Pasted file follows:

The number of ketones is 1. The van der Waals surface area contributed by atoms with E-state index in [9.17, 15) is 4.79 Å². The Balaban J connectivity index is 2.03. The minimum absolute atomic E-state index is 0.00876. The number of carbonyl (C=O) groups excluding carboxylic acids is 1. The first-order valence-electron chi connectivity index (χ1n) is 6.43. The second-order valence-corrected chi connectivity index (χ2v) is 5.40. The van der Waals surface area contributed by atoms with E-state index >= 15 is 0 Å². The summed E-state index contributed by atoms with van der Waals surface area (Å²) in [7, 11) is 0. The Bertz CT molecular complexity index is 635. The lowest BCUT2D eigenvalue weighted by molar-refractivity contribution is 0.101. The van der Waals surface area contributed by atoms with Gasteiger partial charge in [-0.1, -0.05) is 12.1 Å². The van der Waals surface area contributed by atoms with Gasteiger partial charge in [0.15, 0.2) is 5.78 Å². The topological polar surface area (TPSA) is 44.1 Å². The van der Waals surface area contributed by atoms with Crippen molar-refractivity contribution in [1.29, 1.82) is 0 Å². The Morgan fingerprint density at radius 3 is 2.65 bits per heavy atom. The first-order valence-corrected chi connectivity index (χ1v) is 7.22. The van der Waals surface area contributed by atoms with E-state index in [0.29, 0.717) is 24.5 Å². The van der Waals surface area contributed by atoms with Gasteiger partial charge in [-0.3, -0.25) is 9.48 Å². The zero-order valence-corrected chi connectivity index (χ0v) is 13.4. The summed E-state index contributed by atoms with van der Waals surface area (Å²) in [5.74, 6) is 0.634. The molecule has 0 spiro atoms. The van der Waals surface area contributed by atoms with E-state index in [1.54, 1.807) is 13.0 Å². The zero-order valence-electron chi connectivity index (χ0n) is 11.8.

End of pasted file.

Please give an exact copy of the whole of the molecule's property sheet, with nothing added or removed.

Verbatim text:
The number of ketones is 1. The van der Waals surface area contributed by atoms with E-state index in [9.17, 15) is 4.79 Å². The Balaban J connectivity index is 2.03. The minimum absolute atomic E-state index is 0.00876. The number of carbonyl (C=O) groups excluding carboxylic acids is 1. The first-order valence-electron chi connectivity index (χ1n) is 6.43. The second-order valence-corrected chi connectivity index (χ2v) is 5.40. The van der Waals surface area contributed by atoms with E-state index >= 15 is 0 Å². The summed E-state index contributed by atoms with van der Waals surface area (Å²) in [7, 11) is 0. The Bertz CT molecular complexity index is 635. The lowest BCUT2D eigenvalue weighted by molar-refractivity contribution is 0.101. The van der Waals surface area contributed by atoms with Gasteiger partial charge in [-0.1, -0.05) is 12.1 Å². The van der Waals surface area contributed by atoms with Gasteiger partial charge in [0.15, 0.2) is 5.78 Å². The topological polar surface area (TPSA) is 44.1 Å². The van der Waals surface area contributed by atoms with Crippen molar-refractivity contribution in [1.29, 1.82) is 0 Å². The Morgan fingerprint density at radius 3 is 2.65 bits per heavy atom. The first-order valence-corrected chi connectivity index (χ1v) is 7.22. The van der Waals surface area contributed by atoms with E-state index in [0.29, 0.717) is 24.5 Å². The van der Waals surface area contributed by atoms with Gasteiger partial charge in [-0.3, -0.25) is 9.48 Å². The zero-order valence-corrected chi connectivity index (χ0v) is 13.4. The summed E-state index contributed by atoms with van der Waals surface area (Å²) in [5.74, 6) is 0.634. The molecule has 0 spiro atoms. The van der Waals surface area contributed by atoms with E-state index in [1.54, 1.807) is 13.0 Å². The zero-order valence-electron chi connectivity index (χ0n) is 11.8.